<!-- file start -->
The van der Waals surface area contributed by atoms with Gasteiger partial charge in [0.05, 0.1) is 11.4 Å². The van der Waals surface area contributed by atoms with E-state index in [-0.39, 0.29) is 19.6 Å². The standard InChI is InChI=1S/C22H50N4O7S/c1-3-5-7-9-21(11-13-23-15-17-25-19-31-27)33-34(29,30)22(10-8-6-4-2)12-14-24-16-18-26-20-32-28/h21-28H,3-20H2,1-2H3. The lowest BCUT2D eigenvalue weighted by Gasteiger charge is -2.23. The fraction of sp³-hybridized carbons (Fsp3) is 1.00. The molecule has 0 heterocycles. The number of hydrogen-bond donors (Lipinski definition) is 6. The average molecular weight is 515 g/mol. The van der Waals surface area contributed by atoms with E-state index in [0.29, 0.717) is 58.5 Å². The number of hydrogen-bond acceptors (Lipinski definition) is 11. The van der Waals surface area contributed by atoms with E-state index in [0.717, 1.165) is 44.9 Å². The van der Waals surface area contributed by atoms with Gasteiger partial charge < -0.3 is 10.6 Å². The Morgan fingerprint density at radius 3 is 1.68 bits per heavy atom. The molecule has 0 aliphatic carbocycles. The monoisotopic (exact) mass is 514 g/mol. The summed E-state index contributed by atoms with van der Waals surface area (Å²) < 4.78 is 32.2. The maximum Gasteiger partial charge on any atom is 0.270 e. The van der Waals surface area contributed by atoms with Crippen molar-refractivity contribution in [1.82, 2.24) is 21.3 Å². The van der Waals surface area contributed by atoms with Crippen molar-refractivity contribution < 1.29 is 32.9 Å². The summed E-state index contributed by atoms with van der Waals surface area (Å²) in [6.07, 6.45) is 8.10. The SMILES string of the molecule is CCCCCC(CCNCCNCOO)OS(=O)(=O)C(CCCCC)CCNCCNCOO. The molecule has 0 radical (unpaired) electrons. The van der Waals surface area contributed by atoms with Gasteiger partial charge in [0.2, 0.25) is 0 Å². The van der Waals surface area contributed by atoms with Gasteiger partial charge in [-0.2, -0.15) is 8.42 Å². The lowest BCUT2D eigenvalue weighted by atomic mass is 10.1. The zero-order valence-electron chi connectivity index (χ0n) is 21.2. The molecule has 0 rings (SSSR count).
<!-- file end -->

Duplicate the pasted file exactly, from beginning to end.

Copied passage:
The van der Waals surface area contributed by atoms with Gasteiger partial charge in [0.05, 0.1) is 11.4 Å². The van der Waals surface area contributed by atoms with E-state index in [-0.39, 0.29) is 19.6 Å². The standard InChI is InChI=1S/C22H50N4O7S/c1-3-5-7-9-21(11-13-23-15-17-25-19-31-27)33-34(29,30)22(10-8-6-4-2)12-14-24-16-18-26-20-32-28/h21-28H,3-20H2,1-2H3. The lowest BCUT2D eigenvalue weighted by Gasteiger charge is -2.23. The fraction of sp³-hybridized carbons (Fsp3) is 1.00. The molecule has 0 heterocycles. The number of hydrogen-bond donors (Lipinski definition) is 6. The average molecular weight is 515 g/mol. The van der Waals surface area contributed by atoms with E-state index in [0.29, 0.717) is 58.5 Å². The number of hydrogen-bond acceptors (Lipinski definition) is 11. The van der Waals surface area contributed by atoms with E-state index in [0.717, 1.165) is 44.9 Å². The van der Waals surface area contributed by atoms with Gasteiger partial charge < -0.3 is 10.6 Å². The Morgan fingerprint density at radius 3 is 1.68 bits per heavy atom. The molecule has 0 aliphatic carbocycles. The monoisotopic (exact) mass is 514 g/mol. The summed E-state index contributed by atoms with van der Waals surface area (Å²) < 4.78 is 32.2. The maximum Gasteiger partial charge on any atom is 0.270 e. The van der Waals surface area contributed by atoms with Crippen molar-refractivity contribution in [1.82, 2.24) is 21.3 Å². The van der Waals surface area contributed by atoms with Crippen molar-refractivity contribution < 1.29 is 32.9 Å². The summed E-state index contributed by atoms with van der Waals surface area (Å²) in [6.07, 6.45) is 8.10. The SMILES string of the molecule is CCCCCC(CCNCCNCOO)OS(=O)(=O)C(CCCCC)CCNCCNCOO. The molecule has 0 radical (unpaired) electrons. The van der Waals surface area contributed by atoms with Gasteiger partial charge in [0.2, 0.25) is 0 Å². The van der Waals surface area contributed by atoms with Gasteiger partial charge in [-0.2, -0.15) is 8.42 Å². The lowest BCUT2D eigenvalue weighted by atomic mass is 10.1. The zero-order valence-electron chi connectivity index (χ0n) is 21.2. The molecule has 0 rings (SSSR count).